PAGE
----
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Fewer high-DTI loans being written

The proportion of loans with debt-to-income ratios of six times or more has fallen for the second quarter in a row, according to APRA.

The Australian Prudential Regulation Authority (APRA) has released its Quarterly ADI Property Exposure report for the June 2022 quarter, revealing that the value of home loans with high debt-to-income ratios at the banks had fallen once again.

Mortgages with a DTI of six or more are deemed to be “riskier” by APRA and the regulator has been keeping a close eye on DTIs — which had reached a record-high level of 24.4 per cent in the December 2021 quarter

According to APRA’s latest report, 22.1 per cent of new mortgages (in dollar terms) had a DTI ratio over six. This was down 1 percentage point from the previous quarter, when 23.1 per cent of loans were deemed to be in the risky category.

“The share of new lending with high debt-to-income ratios is starting to trend down, but remains elevated,” APRA noted. Indeed, the proportion of bank loans with a DTI over six was at a lower rate of 21.9 per cent one year ago.

The regulator has been working to mitigate the level of high DTI borrowing, and last year introduced a higher loan serviceability buffer rate, requiring banks to consider borrowers’ ability to meet an interest rate of 3 percentage points above the product rate compared to the previous 2.5 percentage points.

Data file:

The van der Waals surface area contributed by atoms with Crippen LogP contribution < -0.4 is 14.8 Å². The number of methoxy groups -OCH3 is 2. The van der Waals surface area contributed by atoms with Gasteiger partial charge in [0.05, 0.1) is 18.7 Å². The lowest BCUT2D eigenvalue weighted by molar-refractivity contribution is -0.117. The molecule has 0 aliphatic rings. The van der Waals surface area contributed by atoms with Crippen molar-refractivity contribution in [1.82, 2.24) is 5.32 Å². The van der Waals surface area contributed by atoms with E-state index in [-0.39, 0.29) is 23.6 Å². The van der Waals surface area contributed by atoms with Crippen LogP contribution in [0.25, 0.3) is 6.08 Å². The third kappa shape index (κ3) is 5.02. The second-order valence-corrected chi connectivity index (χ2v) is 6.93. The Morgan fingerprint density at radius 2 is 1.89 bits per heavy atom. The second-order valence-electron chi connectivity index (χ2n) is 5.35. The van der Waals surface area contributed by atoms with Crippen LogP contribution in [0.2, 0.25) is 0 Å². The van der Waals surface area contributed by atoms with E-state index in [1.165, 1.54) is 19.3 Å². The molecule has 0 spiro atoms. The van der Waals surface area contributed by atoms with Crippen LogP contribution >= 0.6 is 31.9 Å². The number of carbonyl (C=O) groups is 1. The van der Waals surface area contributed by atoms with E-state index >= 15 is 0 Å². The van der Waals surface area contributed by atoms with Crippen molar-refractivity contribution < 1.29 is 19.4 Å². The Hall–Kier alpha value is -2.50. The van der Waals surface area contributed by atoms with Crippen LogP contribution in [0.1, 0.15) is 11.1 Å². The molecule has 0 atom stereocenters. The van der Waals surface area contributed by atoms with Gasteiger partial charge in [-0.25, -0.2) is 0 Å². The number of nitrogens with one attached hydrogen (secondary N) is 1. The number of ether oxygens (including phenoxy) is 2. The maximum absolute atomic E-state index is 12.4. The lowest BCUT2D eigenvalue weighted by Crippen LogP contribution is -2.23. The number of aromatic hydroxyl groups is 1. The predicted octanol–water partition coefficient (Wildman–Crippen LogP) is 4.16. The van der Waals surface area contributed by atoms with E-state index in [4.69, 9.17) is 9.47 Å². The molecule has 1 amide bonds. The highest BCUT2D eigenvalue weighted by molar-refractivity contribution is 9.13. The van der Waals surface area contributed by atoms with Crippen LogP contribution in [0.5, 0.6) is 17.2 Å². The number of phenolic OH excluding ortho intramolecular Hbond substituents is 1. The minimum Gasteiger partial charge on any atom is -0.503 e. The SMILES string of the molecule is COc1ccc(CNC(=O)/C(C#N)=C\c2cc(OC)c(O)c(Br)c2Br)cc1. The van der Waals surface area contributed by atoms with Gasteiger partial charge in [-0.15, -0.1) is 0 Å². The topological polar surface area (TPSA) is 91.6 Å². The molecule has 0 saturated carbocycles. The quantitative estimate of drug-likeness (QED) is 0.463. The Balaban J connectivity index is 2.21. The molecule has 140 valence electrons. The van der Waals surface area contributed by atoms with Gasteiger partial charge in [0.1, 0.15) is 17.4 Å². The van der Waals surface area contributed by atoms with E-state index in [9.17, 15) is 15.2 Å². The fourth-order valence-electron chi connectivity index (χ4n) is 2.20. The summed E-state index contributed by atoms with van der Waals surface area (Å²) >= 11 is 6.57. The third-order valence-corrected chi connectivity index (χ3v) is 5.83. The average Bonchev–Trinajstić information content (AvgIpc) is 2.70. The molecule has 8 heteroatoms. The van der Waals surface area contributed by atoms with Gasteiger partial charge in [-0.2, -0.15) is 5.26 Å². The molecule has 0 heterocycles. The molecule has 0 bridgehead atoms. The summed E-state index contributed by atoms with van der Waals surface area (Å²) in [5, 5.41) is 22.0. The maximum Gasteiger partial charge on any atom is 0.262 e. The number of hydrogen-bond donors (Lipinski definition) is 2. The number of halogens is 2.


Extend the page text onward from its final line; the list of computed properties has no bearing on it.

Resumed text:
Overall, APRA suggested that the banking industry “remained strong” in the June 2022 quarter. 

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The report found that new residential mortgage lending increased by $3.7 billion in the June 2022 quarter, compared to the same quarter last year, at $159.6 billion.

There was over $2 trillion of residential mortgages on bank books as at the end of the June quarter, up 7.3 per cent on the prior year.

Of this, $1.3 trillion was owner-occupied (up 8.8 per cent on last year) and $630 billion was investor.

The proportion of new interest-only loans increased in the June 2022 quarter, comprising 20 per cent of all new loans funded during the quarter. 

Credit growth and asset quality were “healthy,” according to APRA, with non-performing loans as a share of total credit outstanding remaining “low”. The report showed that non-performing loans declined to 0.78 per cent in the June quarter, down from 0.81 per cent.

Commercial real estate lending was also found to have continued to grow.

Bank commercial property limits increased by 12.0 per cent, and actual exposures by 11.6 per cent, compared to the June 2021 quarter. 

Non-performing commercial property loans as a share of commercial property actual exposures remained steady at 0.5 per cent in the June quarter.   

APRA outlined that industry net profit improved over the year, up $5.7 billion, returning to pre-pandemic levels. 

The prudential regulator also noted that there was a reduction in charges for bad or doubtful debts (down $2.5 billion).

[Related: ANZ tightens high-risk lending]

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